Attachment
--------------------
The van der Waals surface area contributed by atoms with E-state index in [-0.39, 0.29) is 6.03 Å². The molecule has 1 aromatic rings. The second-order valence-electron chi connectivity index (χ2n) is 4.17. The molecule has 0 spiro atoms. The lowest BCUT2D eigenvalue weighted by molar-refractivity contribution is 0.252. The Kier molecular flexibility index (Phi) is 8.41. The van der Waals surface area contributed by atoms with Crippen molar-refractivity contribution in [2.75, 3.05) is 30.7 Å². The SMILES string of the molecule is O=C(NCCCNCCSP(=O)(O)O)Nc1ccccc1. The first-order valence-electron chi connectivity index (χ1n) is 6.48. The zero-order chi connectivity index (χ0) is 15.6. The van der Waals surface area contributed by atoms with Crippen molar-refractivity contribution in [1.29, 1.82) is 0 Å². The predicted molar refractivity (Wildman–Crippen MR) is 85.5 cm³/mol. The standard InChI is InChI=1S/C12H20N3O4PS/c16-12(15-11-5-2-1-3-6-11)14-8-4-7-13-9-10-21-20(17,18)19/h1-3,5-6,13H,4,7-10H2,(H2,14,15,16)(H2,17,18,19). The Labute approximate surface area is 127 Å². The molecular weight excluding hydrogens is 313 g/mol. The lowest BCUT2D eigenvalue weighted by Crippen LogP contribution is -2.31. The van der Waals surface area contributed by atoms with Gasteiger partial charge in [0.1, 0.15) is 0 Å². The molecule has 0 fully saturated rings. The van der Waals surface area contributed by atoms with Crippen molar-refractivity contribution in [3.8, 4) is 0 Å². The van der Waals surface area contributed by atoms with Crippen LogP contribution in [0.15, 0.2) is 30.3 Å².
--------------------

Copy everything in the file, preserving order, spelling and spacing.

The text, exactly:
The van der Waals surface area contributed by atoms with E-state index in [-0.39, 0.29) is 6.03 Å². The molecule has 1 aromatic rings. The second-order valence-electron chi connectivity index (χ2n) is 4.17. The molecule has 0 spiro atoms. The lowest BCUT2D eigenvalue weighted by molar-refractivity contribution is 0.252. The Kier molecular flexibility index (Phi) is 8.41. The van der Waals surface area contributed by atoms with Crippen molar-refractivity contribution in [2.75, 3.05) is 30.7 Å². The SMILES string of the molecule is O=C(NCCCNCCSP(=O)(O)O)Nc1ccccc1. The first-order valence-electron chi connectivity index (χ1n) is 6.48. The zero-order chi connectivity index (χ0) is 15.6. The van der Waals surface area contributed by atoms with Crippen molar-refractivity contribution in [1.29, 1.82) is 0 Å². The predicted molar refractivity (Wildman–Crippen MR) is 85.5 cm³/mol. The standard InChI is InChI=1S/C12H20N3O4PS/c16-12(15-11-5-2-1-3-6-11)14-8-4-7-13-9-10-21-20(17,18)19/h1-3,5-6,13H,4,7-10H2,(H2,14,15,16)(H2,17,18,19). The Labute approximate surface area is 127 Å². The molecular weight excluding hydrogens is 313 g/mol. The lowest BCUT2D eigenvalue weighted by Crippen LogP contribution is -2.31. The van der Waals surface area contributed by atoms with Gasteiger partial charge in [0.1, 0.15) is 0 Å². The molecule has 0 fully saturated rings. The van der Waals surface area contributed by atoms with Crippen molar-refractivity contribution in [3.8, 4) is 0 Å². The van der Waals surface area contributed by atoms with Crippen LogP contribution in [0.15, 0.2) is 30.3 Å².